Impact Journal Logo

Pop-up wellbeing spaces: A component of ‘a model of good practice to promote mental health and wellbeing within the secondary school setting’

Written by: Clare Erasmus and Rita Rebholz
Photo by Alex on Unsplash|Figure 1: The Mental Health and Wellbeing Continuum (Rebholz
11 min read

The recent green paper ‘Transforming children and young people’s mental health provision’ (Department of Health and Department of Education, 2017) highlighted the need for the implementation of proactive and preventative measures within the education sector to promote mental wellbeing amongst students and to assist staff in spotting students who show signs of mental health problems. The authors of this paper encouraged and welcomed models for consideration of implementation: ‘we will test a range of models for putting the new teams [mental health support teams] at the heart of collaborative approaches… ’ (p. 22).

Introducing: ‘A model of good practice to promote mental health and wellbeing within the secondary school setting’

The model, as named above, followed on from a PhD thesis on student mental wellbeing (initially involving undergraduates) but, after further research, evolved into a model specific to secondary school education, with the aim being to provide a health-promoting environment in which students can thrive academically and emotionally. To this end, the model comprises seven steps and provides a template on which to base the aims, ambitions and ethos of the individual school (as reflected in the school’s mission statement) by identifying the measures necessary to fulfil these aspirations.

Steps 1 and 2 essentially pose the following questions. Step 1 begins with: ‘Are we doing what we should be doing?’ Perform a review of existing statutory obligations, to highlight any existing shortcomings in the school’s provision. Second is: ‘What is going on elsewhere?’ Conduct a literature review of the incidence and prevalence of mental health problems in young people and the prevailing types of strategies used to support such difficulties in other schools/institutions. Step 2 asks ‘What is currently happening here?’ Perform a school audit of the policies and strategies currently deployed within the school and record these. Then compare and contrast these with the other information extracted from Step 1.

Steps 3–5 involve the research element. The unique component of this model is attaining the ‘student voice’ on matters concerning students’ self-reported mental wellbeing, in order to ensure that the strategies/services provided are actually commensurate with students’ expressed needs. Although integral to the model’s design, Steps 3–5 lend themselves to a flexible approach, in particular regarding the individual school’s choice of research methodology and methods. Decisions about research design, data-collection methods and data analysis will depend on a number of variables: the demographic component and size of the school, the resources and level of expertise at its deposal, time availability and so on. Undertake the research (data-collection and analysis) and prepare this for Steps 6–7, which involve the processes needed to report and disseminate the research findings to the school’s community – governors, teaching staff, administrative staff, parents, the local education authority and the student body. Research findings should lead to an action plan and the compilation of a year planner to implement any changes that need to be made, to set new targets, to reaffirm the present status of existing strategies, to monitor progress and to guide future planning and policy-making. Such measures should provide a benchmark for future assessments and should be used as a platform to drive through new initiatives and to implement changes (where appropriate). It is also this section of the model that affirms the benefits of conducting a scientific approach to the gathering of data. This data will form the part of the process that will develop into the last and final stage to establish a baseline for future assessment and planning. Overall, the execution of the final processes of the model will help to consolidate a workable, sustainable programme that is commensurate with students’ expressed needs.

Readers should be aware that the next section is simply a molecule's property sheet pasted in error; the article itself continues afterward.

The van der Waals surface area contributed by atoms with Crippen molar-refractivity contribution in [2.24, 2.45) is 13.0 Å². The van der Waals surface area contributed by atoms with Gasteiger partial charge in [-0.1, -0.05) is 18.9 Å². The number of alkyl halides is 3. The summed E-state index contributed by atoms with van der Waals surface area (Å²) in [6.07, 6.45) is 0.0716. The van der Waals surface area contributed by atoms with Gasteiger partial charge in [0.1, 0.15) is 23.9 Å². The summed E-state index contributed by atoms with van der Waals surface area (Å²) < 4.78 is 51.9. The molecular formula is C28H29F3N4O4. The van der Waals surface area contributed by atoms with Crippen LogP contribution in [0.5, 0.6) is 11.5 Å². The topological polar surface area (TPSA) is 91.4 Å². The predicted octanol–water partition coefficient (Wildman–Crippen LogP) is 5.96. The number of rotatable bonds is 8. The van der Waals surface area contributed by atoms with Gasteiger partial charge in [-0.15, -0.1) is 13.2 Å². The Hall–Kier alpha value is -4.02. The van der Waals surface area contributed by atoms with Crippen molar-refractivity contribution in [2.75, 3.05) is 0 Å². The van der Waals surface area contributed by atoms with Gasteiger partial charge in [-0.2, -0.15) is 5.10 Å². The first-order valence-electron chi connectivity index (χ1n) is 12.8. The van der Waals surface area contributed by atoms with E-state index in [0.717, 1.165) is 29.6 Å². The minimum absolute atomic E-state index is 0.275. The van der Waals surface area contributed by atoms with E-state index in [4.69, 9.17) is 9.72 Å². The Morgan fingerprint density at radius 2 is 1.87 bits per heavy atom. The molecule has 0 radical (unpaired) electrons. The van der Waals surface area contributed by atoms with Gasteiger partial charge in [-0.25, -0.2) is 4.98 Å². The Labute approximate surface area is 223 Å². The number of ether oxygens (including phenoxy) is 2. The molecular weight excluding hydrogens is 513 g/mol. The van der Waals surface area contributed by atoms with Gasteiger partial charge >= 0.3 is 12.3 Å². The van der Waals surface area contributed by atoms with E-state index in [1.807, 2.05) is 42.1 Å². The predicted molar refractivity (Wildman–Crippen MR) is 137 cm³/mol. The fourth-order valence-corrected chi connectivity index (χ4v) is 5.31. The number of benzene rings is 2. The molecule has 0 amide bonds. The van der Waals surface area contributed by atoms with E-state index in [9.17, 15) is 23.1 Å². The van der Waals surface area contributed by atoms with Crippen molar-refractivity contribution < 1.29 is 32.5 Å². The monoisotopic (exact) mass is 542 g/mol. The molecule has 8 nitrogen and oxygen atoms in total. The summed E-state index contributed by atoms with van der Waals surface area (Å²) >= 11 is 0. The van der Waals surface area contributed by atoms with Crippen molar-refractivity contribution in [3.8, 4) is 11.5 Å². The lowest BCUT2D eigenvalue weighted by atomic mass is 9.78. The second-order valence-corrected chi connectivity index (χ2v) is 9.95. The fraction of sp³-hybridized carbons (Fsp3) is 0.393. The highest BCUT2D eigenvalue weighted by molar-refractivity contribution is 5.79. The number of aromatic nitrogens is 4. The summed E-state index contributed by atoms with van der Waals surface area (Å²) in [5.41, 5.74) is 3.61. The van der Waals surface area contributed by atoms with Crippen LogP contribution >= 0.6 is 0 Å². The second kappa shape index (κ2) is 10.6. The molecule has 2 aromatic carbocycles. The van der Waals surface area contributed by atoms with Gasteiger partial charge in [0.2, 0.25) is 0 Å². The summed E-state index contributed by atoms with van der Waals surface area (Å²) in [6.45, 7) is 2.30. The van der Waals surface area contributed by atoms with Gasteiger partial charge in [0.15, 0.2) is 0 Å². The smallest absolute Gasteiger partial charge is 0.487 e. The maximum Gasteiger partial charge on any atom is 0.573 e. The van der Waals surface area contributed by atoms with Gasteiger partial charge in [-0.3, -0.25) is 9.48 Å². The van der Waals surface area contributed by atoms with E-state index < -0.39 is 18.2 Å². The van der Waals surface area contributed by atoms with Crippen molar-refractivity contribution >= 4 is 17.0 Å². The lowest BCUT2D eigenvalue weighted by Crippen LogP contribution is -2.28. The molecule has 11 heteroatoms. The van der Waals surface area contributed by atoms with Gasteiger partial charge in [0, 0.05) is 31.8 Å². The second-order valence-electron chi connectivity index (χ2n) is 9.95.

Most importantly, the model provides the vital interface between theory and practice by setting out a comprehensive template for schools to follow. Furthermore, it is underpinned by a sound, relevant philosophical base, which, according to Dooris (2001), is often lacking in the development of sustainable health-promoting frameworks – a view supported by Thorburn (2015): ‘there continues to be very little philosophical-informed policy elaboration on [pupil wellbeing] and specifically on how wellbeing values can articulate with curriculum planning and teachers’ pedagogical practices’ (p. 650). In this case, the philosophical base comprises aspects of the social model of health promotion, the concept of salutogenesis and the theory of social capital.

Putnam (1995) proposed that the level of social capital can be measured by an individual’s perception of his/her local environment and by high social capital characteristics – which equate with high levels of mental health – such as trust, a sense of belonging and, significantly, reciprocal social networks. A salutogenic approach to mental health promotion is accepted as meaning the creation of an all-encompassing pervasive atmosphere that encourages mental health to flourish; that places value on the individual; and that strives to achieve a sense of equality and fairness (Antonovsky, 1996). Jensen et al. (2017) argue that the salutogenic orientation (also known as the settings-based model) has the potential to enrich the health-promoting school initiative with an overall philosophy, by providing the school with its own supportive culture from which all within its remit will benefit.